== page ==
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Alderson needs to get creative at Winter Meetings

Alderson needs to get creative at Winter Meetings

Alderson needs to get creative at Winter Meetings

NEW YORK -- The Mets have already been more active this offseason than they were all last winter, signing outfielder Chris Young to a $7.25 million deal while keeping tabs on the markets for shortstops, pitchers and other outfielders.

So when general manager Sandy Alderson and his colleagues descend upon the Walt Disney World Swan & Dolphin Resort next week for the Winter Meetings in Lake Buena Vista, Fla., they will do so with an aggressive agenda.

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"This is a process of improving the team," Alderson said after signing Young last week. "It's not about improving a position."

That means the Mets will try to be both creative and flexible when they sit down with agents and other clubs. Still interested in acquiring a shortstop to supplant Ruben Tejada, an outfielder to complement Young, at least one starting pitcher to fill out their rotation and at least one veteran reliever, the Mets know they may not be able to fill all those holes.

What they will try to do instead is find a way to make as many of those jigsaw puzzle pieces fit together as possible.

"I know that the team is the sum of its parts, but that's not to say we will be able to or we will be best served by addressing every single position," Alderson said. "You have to take into account the marketplace and the reality of what the contracts are telling you."

For Alderson, that means proceeding with less purchasing power than he envisioned at the end of October. Already, the free-agent market's sky-high prices have surprised him, most notably when shortstop Jhonny Peralta signed a four-year, $52 million contract with the Cardinals. That forced the Mets to start "readjusting our strategy," in the GM's words, to "accommodate what we're seeing."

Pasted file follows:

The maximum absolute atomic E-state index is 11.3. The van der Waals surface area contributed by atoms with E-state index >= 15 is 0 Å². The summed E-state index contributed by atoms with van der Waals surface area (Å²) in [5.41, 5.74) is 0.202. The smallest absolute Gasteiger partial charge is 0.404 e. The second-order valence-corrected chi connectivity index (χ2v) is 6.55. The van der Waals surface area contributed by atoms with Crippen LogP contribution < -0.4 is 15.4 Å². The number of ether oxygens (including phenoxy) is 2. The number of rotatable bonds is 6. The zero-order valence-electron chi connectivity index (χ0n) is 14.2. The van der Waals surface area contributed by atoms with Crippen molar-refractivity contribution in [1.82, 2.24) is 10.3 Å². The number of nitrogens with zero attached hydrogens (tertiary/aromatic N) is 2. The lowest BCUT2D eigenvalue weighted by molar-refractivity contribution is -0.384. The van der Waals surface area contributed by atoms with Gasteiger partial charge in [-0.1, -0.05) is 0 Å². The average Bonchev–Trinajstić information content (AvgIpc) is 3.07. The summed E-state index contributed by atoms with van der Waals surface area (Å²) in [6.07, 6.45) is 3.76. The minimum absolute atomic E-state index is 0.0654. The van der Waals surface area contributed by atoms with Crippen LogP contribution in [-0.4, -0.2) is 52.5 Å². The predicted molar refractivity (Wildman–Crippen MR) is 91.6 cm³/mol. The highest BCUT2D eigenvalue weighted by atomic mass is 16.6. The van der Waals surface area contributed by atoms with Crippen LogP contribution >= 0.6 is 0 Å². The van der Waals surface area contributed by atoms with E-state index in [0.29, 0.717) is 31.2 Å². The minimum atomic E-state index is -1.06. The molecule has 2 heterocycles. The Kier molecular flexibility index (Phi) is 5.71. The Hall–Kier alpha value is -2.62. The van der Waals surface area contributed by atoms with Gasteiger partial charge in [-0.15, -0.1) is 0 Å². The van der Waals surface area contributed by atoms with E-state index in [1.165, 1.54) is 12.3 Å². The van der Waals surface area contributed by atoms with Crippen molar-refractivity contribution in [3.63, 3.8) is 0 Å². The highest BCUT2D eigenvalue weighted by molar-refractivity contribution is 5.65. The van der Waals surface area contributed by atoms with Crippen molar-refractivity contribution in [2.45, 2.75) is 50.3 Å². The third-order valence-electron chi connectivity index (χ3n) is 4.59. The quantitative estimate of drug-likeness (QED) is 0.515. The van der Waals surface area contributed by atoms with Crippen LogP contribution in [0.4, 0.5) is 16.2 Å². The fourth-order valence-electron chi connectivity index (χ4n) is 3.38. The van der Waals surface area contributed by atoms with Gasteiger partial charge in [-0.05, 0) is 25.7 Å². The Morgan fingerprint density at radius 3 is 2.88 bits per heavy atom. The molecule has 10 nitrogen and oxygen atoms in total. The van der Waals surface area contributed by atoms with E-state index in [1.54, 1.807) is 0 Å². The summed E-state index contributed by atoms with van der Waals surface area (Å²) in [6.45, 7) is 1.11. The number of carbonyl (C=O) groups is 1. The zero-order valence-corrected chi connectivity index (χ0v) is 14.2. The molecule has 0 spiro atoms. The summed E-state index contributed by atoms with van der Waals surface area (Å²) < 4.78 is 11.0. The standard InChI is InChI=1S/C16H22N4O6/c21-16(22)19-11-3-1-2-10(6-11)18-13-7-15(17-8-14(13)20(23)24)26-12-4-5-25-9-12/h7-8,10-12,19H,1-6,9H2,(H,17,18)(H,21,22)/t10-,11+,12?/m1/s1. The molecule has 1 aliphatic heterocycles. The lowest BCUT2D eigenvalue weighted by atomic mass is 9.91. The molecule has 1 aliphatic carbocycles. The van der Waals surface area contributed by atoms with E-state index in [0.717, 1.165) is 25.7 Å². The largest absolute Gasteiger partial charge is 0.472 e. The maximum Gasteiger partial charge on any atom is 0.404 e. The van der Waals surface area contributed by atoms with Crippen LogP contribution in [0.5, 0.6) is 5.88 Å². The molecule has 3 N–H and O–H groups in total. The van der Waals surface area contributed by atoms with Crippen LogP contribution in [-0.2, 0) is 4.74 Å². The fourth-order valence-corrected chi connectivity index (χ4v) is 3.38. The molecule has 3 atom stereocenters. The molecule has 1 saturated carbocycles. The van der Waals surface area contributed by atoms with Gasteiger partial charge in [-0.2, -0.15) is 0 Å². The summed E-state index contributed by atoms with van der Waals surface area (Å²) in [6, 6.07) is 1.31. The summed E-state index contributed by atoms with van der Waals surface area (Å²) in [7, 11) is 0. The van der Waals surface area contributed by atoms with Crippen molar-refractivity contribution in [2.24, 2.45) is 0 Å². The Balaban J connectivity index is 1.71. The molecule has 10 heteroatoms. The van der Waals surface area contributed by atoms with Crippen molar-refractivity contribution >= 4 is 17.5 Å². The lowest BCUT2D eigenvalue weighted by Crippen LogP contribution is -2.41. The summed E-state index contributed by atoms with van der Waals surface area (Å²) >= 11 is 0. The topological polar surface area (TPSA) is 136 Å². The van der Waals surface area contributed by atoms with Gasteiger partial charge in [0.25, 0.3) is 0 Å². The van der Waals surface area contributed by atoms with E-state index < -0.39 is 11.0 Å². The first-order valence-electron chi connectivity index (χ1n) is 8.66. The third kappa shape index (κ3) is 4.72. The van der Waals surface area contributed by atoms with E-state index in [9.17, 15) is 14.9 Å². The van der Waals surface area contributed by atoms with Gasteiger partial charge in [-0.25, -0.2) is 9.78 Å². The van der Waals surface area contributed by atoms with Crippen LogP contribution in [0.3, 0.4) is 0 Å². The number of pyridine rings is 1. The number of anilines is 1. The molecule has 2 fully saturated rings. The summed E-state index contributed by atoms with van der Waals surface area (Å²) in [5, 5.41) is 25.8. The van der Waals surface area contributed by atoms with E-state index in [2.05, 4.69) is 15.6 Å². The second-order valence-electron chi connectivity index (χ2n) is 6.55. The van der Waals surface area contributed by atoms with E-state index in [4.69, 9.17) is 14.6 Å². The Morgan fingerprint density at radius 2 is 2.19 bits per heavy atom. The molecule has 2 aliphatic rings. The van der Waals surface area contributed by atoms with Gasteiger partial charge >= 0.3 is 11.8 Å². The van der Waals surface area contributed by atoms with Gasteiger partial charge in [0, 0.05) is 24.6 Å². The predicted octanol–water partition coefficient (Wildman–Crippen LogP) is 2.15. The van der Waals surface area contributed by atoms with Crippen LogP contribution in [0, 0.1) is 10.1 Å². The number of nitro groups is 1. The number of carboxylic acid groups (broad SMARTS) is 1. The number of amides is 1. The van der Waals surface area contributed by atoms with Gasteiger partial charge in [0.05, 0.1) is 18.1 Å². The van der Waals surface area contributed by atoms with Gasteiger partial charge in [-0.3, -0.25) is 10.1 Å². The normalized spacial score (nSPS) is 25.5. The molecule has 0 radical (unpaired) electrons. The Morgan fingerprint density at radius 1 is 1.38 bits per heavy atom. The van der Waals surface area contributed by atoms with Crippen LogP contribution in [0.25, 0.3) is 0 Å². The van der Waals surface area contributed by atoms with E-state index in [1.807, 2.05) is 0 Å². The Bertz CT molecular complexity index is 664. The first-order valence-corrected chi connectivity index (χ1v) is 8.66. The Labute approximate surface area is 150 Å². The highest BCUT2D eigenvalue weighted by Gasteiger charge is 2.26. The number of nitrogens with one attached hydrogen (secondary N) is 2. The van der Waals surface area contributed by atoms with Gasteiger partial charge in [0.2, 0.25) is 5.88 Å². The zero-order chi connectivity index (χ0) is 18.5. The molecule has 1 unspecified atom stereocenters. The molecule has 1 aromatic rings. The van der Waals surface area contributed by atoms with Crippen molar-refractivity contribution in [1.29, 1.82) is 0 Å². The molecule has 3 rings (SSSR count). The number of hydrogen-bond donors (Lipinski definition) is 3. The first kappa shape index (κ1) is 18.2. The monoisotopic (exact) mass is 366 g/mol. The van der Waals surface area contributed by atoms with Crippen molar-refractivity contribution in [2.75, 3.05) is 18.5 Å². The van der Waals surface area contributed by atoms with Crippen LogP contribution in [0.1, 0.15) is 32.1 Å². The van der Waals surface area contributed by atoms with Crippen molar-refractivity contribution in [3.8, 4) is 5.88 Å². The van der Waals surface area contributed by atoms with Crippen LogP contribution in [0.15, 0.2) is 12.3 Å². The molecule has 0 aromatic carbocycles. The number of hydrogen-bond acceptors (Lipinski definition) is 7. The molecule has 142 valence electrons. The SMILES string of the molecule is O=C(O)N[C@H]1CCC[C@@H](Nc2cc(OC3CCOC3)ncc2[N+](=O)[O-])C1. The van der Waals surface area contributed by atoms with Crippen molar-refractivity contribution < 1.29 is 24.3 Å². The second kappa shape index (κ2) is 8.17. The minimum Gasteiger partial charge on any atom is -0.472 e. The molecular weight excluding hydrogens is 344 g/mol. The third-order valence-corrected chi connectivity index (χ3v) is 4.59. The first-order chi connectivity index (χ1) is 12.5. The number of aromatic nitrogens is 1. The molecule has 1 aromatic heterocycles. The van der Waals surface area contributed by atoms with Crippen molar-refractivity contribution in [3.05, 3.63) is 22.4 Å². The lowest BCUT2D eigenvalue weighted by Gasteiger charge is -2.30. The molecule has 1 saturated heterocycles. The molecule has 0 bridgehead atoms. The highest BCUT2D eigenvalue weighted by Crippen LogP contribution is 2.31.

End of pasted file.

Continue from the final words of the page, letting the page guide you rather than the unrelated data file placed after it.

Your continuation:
The result: Though the Mets still have money available to spend if they plan to increase payroll, as Alderson recently suggested that they would, they may not have enough free cash to fill all their vacancies through free agency. Rather than acquire a mid-level shortstop and a platoon outfielder, for example, the Mets might instead set their sights on a higher-tier outfielder and forget about improving the infield altogether.

"What we're trying to do is improve the team as a whole," Alderson said. "And so while shortstop is an obvious place for improvement, it's not the only one. If we're successful elsewhere -- as many clubs do, they get by on their strengths and hope to be as adequate as possible in those areas where they're weaker."

That is the mind-set defining the Mets as they prepare to descend upon Disney, where the Winter Meetings will hold their usual promise of rapid improvement. Given that all 30 GMs and scores of high-profile agents will spend their days in the same hotel, daily opportunities to do business exist. The meetings can be particularly fruitful for teams looking to make trades, given the rare chance to meet face to face with rival GMs. Often, even if trades are not completed at the Winter Meetings, key dialogue for them begins there.

Alderson's dialogue with other clubs should revolve around his first basemen, Ike Davis and Lucas Duda, one of whom will likely be gone by Opening Day. The Mets also boast plenty of blue-chip pitching throughout their organization, and they could deal some of it for the power bat that they desire.

On the pitching front, Alderson will meet with agents in an attempt to fill the void that Matt Harvey's injury created. And he will keep tabs on the relief-pitching market, searching for a veteran presence at the back end of his bullpen.

What's clear is that the Alderson is looking to do something -- ideally, multiple somethings -- to change his roster composition in the coming weeks. The Winter Meetings will provide an ideal platform for him to work toward that goal.

"I can't tell you what would be optimal," Alderson said, "but we're still looking for ways to improve the team."

Anthony DiComo is a reporter for MLB.com. Follow him on Twitter @AnthonyDicomo. This story was not subject to the approval of Major League Baseball or its clubs.

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